The Centers for Medicare & Medicaid Services (CMS) July 6 issued calendar year 2013 proposed rules for the outpatient prospective payment system (PPS) and ambulatory surgical centers that would increase payments by 2.1%.
The proposed payment increase is based on a statutory formula that equals the projected hospital market basket – an inflation rate for goods and services used by hospitals for hospital inpatient services paid under the hospital inpatient PPS – of 3% less statutory reductions totaling 0.9% percent, including a productivity adjustment, according to CMS.
The rule also extends through 2013 the direct supervision enforcement delay for critical access hospitals and small rural hospitals (see story at left), and would pay for drugs and biologicals that do not have pass-through status at the statutory default of average sales price plus 6%. The rule proposes to continue the statutory 2 percentage point reduction in payments for hospitals failing to meet the hospital outpatient quality reporting requirements.
More payment rules. The agency also issued on July 6 the 2013 proposed rules for the physician fee schedule (PFS) and home health PPS. Without congressional action, the PFS rule would reduce Medicare physician payments by an estimated 27% on Jan. 1. Under the rule, CMS proposes a separate payment for primary care practitioners to assist in transitioning beneficiaries from the hospital back into the community.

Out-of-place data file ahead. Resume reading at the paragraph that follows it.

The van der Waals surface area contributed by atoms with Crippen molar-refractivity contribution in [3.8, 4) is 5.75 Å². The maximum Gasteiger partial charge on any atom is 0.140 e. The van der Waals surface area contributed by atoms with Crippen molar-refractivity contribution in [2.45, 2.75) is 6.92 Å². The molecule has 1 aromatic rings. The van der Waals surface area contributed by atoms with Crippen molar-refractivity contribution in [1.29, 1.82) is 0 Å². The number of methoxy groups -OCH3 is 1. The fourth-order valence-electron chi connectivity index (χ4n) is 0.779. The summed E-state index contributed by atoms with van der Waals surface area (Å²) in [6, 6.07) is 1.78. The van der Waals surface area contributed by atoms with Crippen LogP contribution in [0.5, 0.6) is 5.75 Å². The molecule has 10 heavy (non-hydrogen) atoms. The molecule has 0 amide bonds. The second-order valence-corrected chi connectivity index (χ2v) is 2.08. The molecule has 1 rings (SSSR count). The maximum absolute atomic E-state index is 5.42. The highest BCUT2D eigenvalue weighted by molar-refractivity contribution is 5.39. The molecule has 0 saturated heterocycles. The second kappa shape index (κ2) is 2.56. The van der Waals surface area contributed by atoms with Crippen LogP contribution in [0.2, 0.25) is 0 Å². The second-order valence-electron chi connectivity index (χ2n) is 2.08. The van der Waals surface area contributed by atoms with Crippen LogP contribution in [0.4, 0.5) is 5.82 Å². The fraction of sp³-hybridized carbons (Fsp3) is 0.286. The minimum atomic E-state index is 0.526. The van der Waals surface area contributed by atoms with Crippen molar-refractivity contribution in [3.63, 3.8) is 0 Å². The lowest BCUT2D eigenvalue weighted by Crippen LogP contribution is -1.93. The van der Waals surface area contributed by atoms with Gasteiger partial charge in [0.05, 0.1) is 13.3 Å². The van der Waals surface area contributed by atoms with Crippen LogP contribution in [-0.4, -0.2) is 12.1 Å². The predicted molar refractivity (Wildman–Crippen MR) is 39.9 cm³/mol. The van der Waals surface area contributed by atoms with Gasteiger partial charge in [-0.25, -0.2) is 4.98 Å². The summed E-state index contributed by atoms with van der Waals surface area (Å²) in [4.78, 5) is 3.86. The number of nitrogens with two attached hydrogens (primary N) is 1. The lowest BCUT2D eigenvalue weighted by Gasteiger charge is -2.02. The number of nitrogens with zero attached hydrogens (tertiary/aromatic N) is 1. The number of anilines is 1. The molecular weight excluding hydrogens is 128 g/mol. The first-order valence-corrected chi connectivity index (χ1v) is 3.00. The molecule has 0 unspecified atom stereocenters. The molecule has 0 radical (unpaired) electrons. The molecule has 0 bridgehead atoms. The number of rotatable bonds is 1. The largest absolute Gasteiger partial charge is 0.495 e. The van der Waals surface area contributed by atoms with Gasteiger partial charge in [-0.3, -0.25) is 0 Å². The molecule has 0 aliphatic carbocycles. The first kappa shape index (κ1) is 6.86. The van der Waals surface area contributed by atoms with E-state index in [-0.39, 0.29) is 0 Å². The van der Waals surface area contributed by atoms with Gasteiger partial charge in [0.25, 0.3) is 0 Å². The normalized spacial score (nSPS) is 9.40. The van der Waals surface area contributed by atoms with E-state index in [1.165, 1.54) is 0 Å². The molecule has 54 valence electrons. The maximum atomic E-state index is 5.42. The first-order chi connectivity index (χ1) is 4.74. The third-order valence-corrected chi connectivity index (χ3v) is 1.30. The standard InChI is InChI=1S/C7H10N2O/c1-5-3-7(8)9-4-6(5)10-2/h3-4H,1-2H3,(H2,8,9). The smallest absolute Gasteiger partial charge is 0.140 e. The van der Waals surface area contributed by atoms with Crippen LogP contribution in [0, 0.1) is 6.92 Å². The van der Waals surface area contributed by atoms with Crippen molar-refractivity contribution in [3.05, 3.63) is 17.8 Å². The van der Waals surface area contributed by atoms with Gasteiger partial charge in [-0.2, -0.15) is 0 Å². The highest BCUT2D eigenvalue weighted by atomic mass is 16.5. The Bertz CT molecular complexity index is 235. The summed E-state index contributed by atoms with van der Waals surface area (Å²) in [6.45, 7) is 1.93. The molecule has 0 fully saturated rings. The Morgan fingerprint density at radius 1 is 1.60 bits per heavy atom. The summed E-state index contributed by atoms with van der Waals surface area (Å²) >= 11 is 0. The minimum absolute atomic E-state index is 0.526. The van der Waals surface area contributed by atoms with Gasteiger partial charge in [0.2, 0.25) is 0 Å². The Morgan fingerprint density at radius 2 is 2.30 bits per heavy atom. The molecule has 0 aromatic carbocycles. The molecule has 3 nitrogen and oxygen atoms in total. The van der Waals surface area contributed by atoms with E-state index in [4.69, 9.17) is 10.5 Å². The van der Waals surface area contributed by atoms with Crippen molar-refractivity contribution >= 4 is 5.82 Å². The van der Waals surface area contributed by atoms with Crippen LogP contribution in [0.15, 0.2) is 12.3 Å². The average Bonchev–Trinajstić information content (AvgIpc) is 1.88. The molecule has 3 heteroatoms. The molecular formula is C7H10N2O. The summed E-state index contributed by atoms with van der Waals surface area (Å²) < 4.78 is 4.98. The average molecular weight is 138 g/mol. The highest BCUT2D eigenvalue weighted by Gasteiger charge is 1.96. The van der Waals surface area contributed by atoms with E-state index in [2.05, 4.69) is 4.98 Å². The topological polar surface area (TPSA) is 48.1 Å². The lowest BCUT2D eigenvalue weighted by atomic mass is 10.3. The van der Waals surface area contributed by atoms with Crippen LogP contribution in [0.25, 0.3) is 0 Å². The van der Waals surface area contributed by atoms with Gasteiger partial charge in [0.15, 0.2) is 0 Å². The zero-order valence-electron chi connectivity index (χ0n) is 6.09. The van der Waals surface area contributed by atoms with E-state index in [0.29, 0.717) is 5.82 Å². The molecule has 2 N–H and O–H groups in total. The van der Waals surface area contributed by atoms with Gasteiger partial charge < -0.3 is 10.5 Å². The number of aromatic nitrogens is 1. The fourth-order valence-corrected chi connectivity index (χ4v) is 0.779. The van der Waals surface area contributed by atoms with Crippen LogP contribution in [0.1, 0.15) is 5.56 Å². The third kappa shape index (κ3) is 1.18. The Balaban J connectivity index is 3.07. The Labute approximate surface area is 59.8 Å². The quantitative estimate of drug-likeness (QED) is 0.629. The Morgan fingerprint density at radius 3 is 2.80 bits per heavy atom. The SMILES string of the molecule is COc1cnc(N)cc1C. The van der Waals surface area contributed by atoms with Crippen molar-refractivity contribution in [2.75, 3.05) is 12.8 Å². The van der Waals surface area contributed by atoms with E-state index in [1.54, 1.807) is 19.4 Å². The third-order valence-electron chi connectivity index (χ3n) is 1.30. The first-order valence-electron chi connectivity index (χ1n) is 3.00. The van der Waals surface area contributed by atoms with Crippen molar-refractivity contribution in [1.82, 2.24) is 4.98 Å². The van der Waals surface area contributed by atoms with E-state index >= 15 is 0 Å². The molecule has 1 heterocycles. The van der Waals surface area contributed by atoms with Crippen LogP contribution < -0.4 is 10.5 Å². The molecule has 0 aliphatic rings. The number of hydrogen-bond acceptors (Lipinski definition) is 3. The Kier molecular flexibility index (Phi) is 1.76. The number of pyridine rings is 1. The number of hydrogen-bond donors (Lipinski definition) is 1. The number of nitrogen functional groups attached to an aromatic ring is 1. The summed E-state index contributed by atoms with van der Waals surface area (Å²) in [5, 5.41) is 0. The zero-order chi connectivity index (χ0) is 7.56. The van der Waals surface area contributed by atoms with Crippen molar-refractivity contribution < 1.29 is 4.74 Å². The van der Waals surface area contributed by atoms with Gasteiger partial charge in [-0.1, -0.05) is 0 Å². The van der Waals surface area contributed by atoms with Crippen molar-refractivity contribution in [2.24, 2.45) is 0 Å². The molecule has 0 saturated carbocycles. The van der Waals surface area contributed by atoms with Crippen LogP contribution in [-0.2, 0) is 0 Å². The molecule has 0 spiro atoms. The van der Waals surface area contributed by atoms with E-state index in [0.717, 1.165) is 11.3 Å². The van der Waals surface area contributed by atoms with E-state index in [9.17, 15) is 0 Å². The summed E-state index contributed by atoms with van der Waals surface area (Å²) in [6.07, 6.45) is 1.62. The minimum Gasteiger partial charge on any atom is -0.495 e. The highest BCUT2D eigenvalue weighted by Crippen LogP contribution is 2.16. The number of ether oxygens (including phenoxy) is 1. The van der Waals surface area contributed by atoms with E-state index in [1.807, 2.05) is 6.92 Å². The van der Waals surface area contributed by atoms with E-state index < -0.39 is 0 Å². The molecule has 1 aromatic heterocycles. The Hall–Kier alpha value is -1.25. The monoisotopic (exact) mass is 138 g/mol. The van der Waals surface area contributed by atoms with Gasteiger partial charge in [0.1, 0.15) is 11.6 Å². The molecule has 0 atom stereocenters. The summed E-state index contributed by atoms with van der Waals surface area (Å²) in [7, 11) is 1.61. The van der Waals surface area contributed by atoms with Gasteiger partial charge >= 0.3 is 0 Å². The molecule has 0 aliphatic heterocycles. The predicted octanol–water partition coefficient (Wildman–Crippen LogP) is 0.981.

The home health rule provides a net increase of 0.1% ($20 million) in Medicare payments for home health services over this year’s levels.
The increase reflects a 2.5% market basket update which, in addition to other adjustments, is offset by mandatory cuts under the “Patient Protectin and Affordable Care Act” and a 1.32% coding offset, which is part of a multi- year offset. Comments are due Sept 4 for all three proposed rules. The regulations are scheduled to be published in the July 30Federal Register.
AHA members can learn more about the proposed rules by reading the AHA’s July 9 Special Bulletin. Go to “Advocacy Issues” at http://www.aha.org and click on “Special Bulletins” under “Tools & Resources.”